Employers in the Prairie State will face new restrictions on covenants not to compete and non-solicitation agreements starting January 1, 2022.
In what has been described as a “game changing move,” Illinois employers will have to deal with new restrictions on covenants not to compete and non-solicitation agreements starting January 1, 2022.
The changes to the “Freedom to Work Act” extend the prohibition on non-compete agreements to higher wage earners, adds a disclosure requirement for employers, and allows the Illinois Attorney General to impose civil penalties.
The amendments apply to all agreements entered on or after January 1, 2022. Democratic Governor J.B. Pritzker signed the revisions to the Prairie State’s law on covenants not to compete on August 13, 2021.
The Illinois law on covenants not to compete went into effect in 2017.
Minimum earnings requirement
Employers cannot enter into non-competition agreements with Illinois-based employees who earn less than $75,000 a year.
One of the most significant changes deals with the minimum earnings necessary before such an agreement can come into play. Previously, the “Freedom to Work Act” prohibited employers from entering into non-compete agreements with “low wage workers.” Low-wage workers were previously defined as anyone who earns less than $13.00 per hour.
The amendment deletes the term “low-wage worker” and creates a higher compensation threshold for the imposition of restrictions. Employers cannot enter into non-competition agreements with Illinois-based employees who earn less than $75,000 a year. This salary threshold will increase by $5,000 every 5 years.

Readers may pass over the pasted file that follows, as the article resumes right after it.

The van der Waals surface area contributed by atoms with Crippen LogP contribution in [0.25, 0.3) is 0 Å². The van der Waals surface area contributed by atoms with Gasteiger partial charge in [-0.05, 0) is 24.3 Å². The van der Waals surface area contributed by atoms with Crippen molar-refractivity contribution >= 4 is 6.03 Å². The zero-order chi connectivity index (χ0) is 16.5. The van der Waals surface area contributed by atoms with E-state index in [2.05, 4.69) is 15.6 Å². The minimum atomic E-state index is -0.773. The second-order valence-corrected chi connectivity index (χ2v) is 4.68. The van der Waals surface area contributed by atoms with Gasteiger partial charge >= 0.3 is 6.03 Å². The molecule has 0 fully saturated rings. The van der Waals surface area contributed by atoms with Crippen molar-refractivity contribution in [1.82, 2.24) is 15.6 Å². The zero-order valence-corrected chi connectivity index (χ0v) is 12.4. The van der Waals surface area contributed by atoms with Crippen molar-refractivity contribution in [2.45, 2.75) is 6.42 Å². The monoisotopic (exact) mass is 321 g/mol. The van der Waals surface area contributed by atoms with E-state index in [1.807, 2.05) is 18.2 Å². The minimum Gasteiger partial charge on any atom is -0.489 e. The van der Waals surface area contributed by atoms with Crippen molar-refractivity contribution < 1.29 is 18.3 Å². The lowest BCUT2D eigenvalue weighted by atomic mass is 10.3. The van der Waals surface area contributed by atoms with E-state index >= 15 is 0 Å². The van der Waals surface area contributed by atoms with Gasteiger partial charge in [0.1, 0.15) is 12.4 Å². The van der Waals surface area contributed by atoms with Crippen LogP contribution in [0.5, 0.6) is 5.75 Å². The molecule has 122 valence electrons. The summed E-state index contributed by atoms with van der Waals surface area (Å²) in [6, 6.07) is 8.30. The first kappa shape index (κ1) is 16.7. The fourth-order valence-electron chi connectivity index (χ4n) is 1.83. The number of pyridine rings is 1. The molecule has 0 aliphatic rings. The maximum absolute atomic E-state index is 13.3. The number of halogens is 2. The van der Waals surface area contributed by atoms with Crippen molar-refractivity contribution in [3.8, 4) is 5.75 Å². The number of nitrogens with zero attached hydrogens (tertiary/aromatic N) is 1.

Earnings is broadly defined and includes salary, bonuses, commissions, or any other form of taxable compensation.
In order to be valid, non-competition and non-solicitation agreements must meet the following requirements:
- The employee receives adequate consideration. “Adequate consideration” means at least 2 years of continued employment after the agreement is signed or another form of consideration sufficient to support a non-compete
- The agreement is ancillary to a valid employment relationship
- The covenant is no greater than is required for the protection of a legitimate business interest of the employer
- The agreement does not impose an undue hardship on the employee
- The covenant is not injurious to the public
The above requirements are not new, according to attorneys at law firm Ford Harrison. They have been part of Illinois court precedent for some time.
The court can reform or eliminate portions of the non-compete agreement that aren’t in compliance. It can do this instead of rejecting the agreement as not being enforceable.
Employer disclosure requirements
Before entering non-competition or non-solicitation agreements with employees, employers must:
- Provide at least 14 calendar days for the employee to review the restrictions
- Inform employees in writing that they can consult with an attorney before entering into the agreement
Employers that make the disclosures will be viewed as being in compliance in instances where an employee waives these rights.
The law authorizes the Illinois Attorney General to investigate any instances of a “pattern and practice” prohibited under the statute. The Attorney General can impose a civil penalty of $5,000 per violation or $10,000 for each repeat violation within 5 years.